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Varadkar warns against 'rolling cliff edge' as leaders meet for crunch summit

Varadkar repeated his assertion that the EU needs to cut the UK some slack on an extension.

Updated Mar 21st 2019, 12:55 PM

leo1 Source: European People's Party/Twitter

TAOISEACH LEO VARADKAR has warned against a “rolling cliff edge” situation as EU leaders meet for a crunch summit just eight days until the scheduled Brexit date of 29 March. 

Speaking to reporters in Brussels Varadkar said the EU needed to cut Britain “a little bit of slack” and give consideration to their request for a short extension. 

Theresa May confirmed her decision to seek a three month extension to Article 50, the mechanism by which the UK is exiting the EU, yesterday. 

Some European leaders warned the date would have to be 23 May, the same date as the European elections, while others warned they would veto any extension unless the British Prime Minister presented a credible strategy at this week’s summit. 

May was thrown something of a lifeline yesterday afternoon when European Council President Donald Tusk said a short extension would be possible but that it would be conditional on a positive result when the withdrawal agreement goes back to the Commons. 

He also said the 30 June date had its merits but created “a series of questions of a legal and political nature”.

Reports have emerged that an extension until 23 May will be given to the UK on condition that May’s draft Brexit deal is passed in the House of Commons next week.  

In an address to the nation last night May said she was on the side of the public and reiterated her call for MPs to back the twice-rejected withdrawal deal.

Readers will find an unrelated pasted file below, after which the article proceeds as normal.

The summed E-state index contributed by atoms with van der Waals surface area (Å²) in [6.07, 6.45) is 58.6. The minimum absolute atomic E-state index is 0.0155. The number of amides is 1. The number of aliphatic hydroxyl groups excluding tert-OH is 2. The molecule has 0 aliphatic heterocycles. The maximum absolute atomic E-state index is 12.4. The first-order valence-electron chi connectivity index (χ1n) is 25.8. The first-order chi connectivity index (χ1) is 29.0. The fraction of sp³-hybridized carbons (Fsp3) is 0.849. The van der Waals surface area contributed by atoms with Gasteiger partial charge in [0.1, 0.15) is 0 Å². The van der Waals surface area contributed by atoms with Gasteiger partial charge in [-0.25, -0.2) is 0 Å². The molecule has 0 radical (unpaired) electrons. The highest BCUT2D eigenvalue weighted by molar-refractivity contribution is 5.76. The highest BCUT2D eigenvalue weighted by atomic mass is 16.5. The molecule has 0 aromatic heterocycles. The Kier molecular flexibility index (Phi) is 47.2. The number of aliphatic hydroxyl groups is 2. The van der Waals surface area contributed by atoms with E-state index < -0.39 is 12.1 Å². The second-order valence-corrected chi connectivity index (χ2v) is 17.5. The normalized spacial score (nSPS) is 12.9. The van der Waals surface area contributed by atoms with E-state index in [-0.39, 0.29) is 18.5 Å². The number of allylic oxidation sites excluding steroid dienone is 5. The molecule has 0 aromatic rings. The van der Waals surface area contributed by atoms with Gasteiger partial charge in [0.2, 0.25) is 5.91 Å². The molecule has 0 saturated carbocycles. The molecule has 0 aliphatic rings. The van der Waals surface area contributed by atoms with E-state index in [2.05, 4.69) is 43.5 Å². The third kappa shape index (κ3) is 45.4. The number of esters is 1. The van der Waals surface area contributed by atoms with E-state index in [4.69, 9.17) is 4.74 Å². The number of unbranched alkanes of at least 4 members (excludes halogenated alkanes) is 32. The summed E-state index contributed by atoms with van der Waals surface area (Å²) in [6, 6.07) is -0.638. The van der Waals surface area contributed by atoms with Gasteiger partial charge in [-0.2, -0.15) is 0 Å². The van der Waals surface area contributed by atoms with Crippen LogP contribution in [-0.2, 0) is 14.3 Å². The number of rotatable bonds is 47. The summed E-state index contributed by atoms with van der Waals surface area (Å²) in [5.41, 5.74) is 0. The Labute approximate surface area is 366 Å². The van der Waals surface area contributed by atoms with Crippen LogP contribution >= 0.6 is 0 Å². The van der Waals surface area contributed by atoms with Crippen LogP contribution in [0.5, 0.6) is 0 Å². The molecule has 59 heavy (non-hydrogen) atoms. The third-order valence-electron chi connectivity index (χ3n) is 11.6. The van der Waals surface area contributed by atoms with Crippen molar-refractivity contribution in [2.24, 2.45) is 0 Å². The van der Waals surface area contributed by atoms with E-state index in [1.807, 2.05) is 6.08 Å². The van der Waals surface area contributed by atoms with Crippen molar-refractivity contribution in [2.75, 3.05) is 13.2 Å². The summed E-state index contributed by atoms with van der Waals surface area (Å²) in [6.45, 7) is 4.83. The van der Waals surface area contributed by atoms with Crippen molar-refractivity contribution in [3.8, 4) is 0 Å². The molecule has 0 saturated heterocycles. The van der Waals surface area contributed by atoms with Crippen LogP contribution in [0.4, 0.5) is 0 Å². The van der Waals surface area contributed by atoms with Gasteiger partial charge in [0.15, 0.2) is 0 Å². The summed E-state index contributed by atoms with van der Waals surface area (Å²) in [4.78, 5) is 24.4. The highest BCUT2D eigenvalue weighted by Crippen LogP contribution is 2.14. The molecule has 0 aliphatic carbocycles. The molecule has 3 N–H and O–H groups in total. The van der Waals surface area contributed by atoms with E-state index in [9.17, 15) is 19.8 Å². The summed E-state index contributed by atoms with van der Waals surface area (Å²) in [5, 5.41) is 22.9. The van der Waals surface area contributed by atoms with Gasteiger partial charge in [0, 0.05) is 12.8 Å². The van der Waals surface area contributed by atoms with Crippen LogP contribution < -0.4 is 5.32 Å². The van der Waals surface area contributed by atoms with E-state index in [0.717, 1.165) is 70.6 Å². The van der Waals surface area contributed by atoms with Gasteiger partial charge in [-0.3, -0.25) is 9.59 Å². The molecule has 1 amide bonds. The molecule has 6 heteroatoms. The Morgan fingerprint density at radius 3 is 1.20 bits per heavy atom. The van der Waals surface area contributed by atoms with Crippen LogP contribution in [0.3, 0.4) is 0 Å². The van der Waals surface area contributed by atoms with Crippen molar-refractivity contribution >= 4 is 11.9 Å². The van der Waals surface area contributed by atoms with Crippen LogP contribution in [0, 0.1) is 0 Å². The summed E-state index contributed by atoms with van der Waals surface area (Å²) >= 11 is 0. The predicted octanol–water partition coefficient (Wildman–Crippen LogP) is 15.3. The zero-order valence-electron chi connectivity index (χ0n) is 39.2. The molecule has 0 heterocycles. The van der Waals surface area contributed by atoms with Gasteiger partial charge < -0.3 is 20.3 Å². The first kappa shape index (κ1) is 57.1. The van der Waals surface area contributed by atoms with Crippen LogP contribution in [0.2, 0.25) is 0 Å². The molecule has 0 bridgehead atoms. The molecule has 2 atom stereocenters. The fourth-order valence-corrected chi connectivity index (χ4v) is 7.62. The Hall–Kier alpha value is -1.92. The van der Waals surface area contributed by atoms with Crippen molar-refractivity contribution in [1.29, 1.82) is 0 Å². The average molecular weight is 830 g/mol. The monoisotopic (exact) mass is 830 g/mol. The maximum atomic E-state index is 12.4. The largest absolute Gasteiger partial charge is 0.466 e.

Asked on her way into the summit today if she was prepared to lead UK out on a ‘no deal’ basis in 8 days she didn’t rule it out but reiterated that the Commons should vote to back the deal in the coming days. 

A vote could take place as early as Tuesday next. 

No deal

If the deal is rejected at the third time of asking, there’s still a possibility the EU could come back and offer a much longer extension in order to avoid the so-called ‘rolling cliff-edge’. This would require the UK to take part in EU elections. 

May has said that’s not something she would countenance and strongly hinted she would quit if forced into a corner on the issue by the EU and parliament (we’ve gone into detail on some of the scenarios that could throw up here). 

Speaking on his way into the summit this afternoon Varadkar said everyone needed to bear in mind that nobody wanted at no-deal exit. 

“No deal can only ever be a British choice. Let’s not forget the March 29th deadline was set by the United Kingdom.”

He reiterated that the UK always had the choice if it so wished to revoke Article 50 at the last moment “and they do not need permission to do that, so no-deal will be a British choice and a British decision”. 

He said that if the UK was to remain in the EU beyond this summer it would have to take part in European elections. 

That message was echoed earlier by Phil Hogan, the Agriculture Commissioner and former Fine Gael minister. 

“Our legal advice is there would be European elections in the UK if an extension was granted beyond 23 May,” Hogan said.

- With reporting from Gráinne Ní Aodha in Brussels

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